stormwater drainage pipe

Pennsylvania’s aquatic habitats play a critical role in three of the world’s greatest water resources – the Lake Erie, Delaware River, and Susquehanna River watershed ecosystems.  Pennsylvania shares many ecological and economic challenges with neighboring states and provinces.  The rapid pace of coastal development, greater demands on fisheries resources, climate change, and other human activities are leading to water quality degradation, increased demands on water supplies, changes to fisheries stocks, wetlands loss, proliferation of invasive species, and a host of other ecological impacts.  It is essential for decision-makers to understand the interconnectedness and interactions of these systems in order to maintain vital habitats and inform restoration efforts within ecosystems and watersheds.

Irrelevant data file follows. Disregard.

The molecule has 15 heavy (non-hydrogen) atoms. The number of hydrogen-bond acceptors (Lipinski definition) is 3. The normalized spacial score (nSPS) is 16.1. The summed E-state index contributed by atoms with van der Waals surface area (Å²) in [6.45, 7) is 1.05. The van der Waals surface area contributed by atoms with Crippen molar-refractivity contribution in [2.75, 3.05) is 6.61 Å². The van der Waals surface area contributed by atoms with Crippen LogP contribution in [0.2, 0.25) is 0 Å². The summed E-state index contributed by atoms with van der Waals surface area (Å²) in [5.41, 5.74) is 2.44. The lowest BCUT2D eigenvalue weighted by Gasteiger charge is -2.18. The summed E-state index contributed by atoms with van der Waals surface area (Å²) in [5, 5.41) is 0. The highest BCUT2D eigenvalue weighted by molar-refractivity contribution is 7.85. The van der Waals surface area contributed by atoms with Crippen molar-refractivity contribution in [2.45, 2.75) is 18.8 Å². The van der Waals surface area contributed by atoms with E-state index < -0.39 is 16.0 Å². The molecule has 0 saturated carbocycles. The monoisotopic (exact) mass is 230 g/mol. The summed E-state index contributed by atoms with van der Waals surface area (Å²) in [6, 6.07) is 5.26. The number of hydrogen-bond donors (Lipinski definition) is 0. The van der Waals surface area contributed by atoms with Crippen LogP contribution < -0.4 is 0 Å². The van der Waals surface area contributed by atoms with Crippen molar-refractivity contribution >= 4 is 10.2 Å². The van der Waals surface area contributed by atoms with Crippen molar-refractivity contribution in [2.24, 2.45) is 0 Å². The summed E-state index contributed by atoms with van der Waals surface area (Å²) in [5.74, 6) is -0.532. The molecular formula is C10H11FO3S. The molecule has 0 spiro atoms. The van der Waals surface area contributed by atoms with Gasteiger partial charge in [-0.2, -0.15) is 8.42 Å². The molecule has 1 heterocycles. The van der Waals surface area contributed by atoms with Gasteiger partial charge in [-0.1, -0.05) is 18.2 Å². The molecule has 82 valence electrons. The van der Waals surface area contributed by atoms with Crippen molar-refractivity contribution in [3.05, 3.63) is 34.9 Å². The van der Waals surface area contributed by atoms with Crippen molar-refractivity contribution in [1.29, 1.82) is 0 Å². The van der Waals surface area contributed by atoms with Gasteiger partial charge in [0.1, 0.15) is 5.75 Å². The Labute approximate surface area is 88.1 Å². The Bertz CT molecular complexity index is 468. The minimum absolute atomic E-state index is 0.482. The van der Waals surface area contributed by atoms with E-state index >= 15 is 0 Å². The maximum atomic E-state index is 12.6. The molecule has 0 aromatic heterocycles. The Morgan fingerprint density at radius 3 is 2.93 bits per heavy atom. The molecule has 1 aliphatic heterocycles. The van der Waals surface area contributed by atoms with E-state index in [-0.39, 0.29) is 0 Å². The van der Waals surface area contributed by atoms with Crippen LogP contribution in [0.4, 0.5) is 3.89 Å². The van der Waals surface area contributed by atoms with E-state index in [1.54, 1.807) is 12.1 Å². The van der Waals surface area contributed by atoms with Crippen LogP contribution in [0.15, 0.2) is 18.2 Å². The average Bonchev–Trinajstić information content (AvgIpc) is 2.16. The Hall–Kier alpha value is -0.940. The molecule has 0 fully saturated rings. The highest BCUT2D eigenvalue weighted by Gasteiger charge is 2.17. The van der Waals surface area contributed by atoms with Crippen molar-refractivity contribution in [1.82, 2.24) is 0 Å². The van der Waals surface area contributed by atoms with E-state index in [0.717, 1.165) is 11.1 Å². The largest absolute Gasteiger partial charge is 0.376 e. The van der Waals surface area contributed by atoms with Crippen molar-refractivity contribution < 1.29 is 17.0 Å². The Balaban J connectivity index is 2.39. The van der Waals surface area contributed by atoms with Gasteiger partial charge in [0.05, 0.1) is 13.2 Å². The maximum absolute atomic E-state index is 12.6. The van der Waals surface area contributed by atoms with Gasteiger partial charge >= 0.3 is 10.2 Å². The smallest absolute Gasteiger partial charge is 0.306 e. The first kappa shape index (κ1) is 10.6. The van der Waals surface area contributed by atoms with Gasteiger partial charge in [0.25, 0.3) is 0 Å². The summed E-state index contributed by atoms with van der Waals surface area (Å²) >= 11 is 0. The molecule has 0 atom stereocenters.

Keeping coastal ecosystems healthy is a challenge because of the diversity of stressors each system faces.  This stewardship is further complicated because ecosystems cross many political boundaries. Responsible management of these systems requires new kinds of thinking and actions, often termed ecosystem-based management.  New approaches require unprecedented levels of coordination and collaboration among international, federal, state, and local jurisdictions and the active engagement of the people who live, work, and recreate along our coasts.  They also require an understanding of the characteristics of species, landscapes, and their interactions within each ecosystem.  Pennsylvania Sea Grant is a leader in developing regional approaches to understanding and maintaining healthy coastal ecosystems. Our staff directs efforts to identify information gaps across the Commonwealth, implements research priorities to address those gaps, and coordinates information and technology transfer to the people who need it. 


Main Office: Tom Ridge Environmental Center 301 Peninsula Dr., Suite 3 Erie, PA 16505 814-217-9011